House by the River (1950)

 “Sometimes cheap perfume can be very exciting.”

House By the River is a lesser-known title from master director Fritz Lang. It’s touted as film noir, and that will probably help sell copies, but it’s more accurate to describe this wonderful film as a Gothic psychological drama.

The story is set in the late 1800s and concerns unsuccessful writer Stephen Byrne (Louis Hayward) who’s married to Marjorie (Jane Wyatt). After the return of yet another rejected manuscript, Stephen attacks and murders his attractive blonde maid, Emily (Dorothy Patrick). As he struggles to dispose of the body, his brother John (Lee Bowman) arrives. John, a lonely taciturn bachelor, loves and admires Marjorie, and Stephen exploits this knowledge to coerce John into helping him cover up his crime. Stephen cunningly realizes that John is extremely vulnerable, and instead of being indebted to John, Stephen gradually reverses the power relationship.

The plot maximizes the psychological elements at play while examining the aftereffects of the maid’s disappearance. In a small town, the maid’s attractiveness combined with her social standing and mysterious disappearance result in a web of gossip. The main characters all fit their roles well, but Louis Hayward steals the film. Stephen is very social and popular, and he can charm a room full of fawning women. But there’s an insane, crafty side to his character. Stephen’s expressions alter in the twinkling of an eye from benign conviviality to reflect his evil, dastardly plans.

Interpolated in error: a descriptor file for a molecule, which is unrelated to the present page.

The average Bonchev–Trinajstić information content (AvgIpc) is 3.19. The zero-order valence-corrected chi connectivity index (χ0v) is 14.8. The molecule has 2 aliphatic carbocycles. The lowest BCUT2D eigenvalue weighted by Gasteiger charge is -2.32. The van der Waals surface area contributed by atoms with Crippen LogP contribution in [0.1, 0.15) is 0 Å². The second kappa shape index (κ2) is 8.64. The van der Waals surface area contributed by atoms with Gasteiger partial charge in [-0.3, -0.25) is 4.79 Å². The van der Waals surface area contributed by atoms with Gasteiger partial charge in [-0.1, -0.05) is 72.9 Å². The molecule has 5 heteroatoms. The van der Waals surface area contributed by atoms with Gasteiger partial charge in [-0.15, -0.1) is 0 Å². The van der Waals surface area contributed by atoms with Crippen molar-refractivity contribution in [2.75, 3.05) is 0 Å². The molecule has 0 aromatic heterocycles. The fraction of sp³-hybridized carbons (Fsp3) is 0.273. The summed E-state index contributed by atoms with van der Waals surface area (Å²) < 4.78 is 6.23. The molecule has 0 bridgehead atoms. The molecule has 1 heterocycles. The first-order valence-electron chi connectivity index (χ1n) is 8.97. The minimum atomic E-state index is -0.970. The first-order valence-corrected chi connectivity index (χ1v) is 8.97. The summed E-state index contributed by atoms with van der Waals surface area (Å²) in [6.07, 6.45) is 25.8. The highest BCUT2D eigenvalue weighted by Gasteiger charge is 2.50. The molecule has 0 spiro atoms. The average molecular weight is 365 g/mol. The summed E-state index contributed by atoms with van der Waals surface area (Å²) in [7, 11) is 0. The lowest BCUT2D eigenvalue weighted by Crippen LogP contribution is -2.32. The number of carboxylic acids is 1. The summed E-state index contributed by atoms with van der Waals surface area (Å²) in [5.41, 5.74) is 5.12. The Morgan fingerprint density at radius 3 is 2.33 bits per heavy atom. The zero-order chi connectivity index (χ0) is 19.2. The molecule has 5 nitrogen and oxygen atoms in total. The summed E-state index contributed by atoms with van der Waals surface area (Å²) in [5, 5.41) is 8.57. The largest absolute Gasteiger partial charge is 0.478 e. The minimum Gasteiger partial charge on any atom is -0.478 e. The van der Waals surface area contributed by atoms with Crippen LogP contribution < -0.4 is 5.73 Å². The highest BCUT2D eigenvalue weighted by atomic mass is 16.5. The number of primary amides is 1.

House By the River is proof yet again of Fritz Lang’s talent as a director. One magnificent scene shows water draining from the bath, and somehow this simple event assumes fantastic, ominous proportions. Lang also includes some masterful scenes of Stephen alone on the river. The river that flows outside of Stephen’s home seems to possess a willful life of its own, and Stephen goes to battle with the river for its stubborn refusal to surrender to his plans–Marvelous stuff and Fritz Lang fans won’t be disappointed.


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Filed under Film Noir

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